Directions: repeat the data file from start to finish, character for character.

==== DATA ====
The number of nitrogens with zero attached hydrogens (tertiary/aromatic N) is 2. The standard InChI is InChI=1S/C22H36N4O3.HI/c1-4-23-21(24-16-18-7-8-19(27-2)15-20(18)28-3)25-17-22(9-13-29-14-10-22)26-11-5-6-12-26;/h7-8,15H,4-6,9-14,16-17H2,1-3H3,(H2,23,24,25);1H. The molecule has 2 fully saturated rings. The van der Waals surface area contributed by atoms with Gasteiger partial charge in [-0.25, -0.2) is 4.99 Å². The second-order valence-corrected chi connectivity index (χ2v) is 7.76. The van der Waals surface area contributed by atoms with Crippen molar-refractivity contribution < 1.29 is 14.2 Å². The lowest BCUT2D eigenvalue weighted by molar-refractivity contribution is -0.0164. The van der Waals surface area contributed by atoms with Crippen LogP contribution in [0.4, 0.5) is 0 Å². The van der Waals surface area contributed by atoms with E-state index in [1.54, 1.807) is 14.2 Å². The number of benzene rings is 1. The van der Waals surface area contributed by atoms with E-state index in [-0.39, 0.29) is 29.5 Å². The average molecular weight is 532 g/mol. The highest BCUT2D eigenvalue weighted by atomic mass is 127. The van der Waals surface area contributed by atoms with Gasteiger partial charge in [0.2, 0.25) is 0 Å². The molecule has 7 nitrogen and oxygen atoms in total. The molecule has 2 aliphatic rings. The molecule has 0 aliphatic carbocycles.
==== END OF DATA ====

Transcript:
The number of nitrogens with zero attached hydrogens (tertiary/aromatic N) is 2. The standard InChI is InChI=1S/C22H36N4O3.HI/c1-4-23-21(24-16-18-7-8-19(27-2)15-20(18)28-3)25-17-22(9-13-29-14-10-22)26-11-5-6-12-26;/h7-8,15H,4-6,9-14,16-17H2,1-3H3,(H2,23,24,25);1H. The molecule has 2 fully saturated rings. The van der Waals surface area contributed by atoms with Gasteiger partial charge in [-0.25, -0.2) is 4.99 Å². The second-order valence-corrected chi connectivity index (χ2v) is 7.76. The van der Waals surface area contributed by atoms with Crippen molar-refractivity contribution < 1.29 is 14.2 Å². The lowest BCUT2D eigenvalue weighted by molar-refractivity contribution is -0.0164. The van der Waals surface area contributed by atoms with Crippen LogP contribution in [0.4, 0.5) is 0 Å². The van der Waals surface area contributed by atoms with E-state index in [1.54, 1.807) is 14.2 Å². The number of benzene rings is 1. The van der Waals surface area contributed by atoms with E-state index in [-0.39, 0.29) is 29.5 Å². The average molecular weight is 532 g/mol. The highest BCUT2D eigenvalue weighted by atomic mass is 127. The van der Waals surface area contributed by atoms with Gasteiger partial charge in [0.2, 0.25) is 0 Å². The molecule has 7 nitrogen and oxygen atoms in total. The molecule has 2 aliphatic rings. The molecule has 0 aliphatic carbocycles.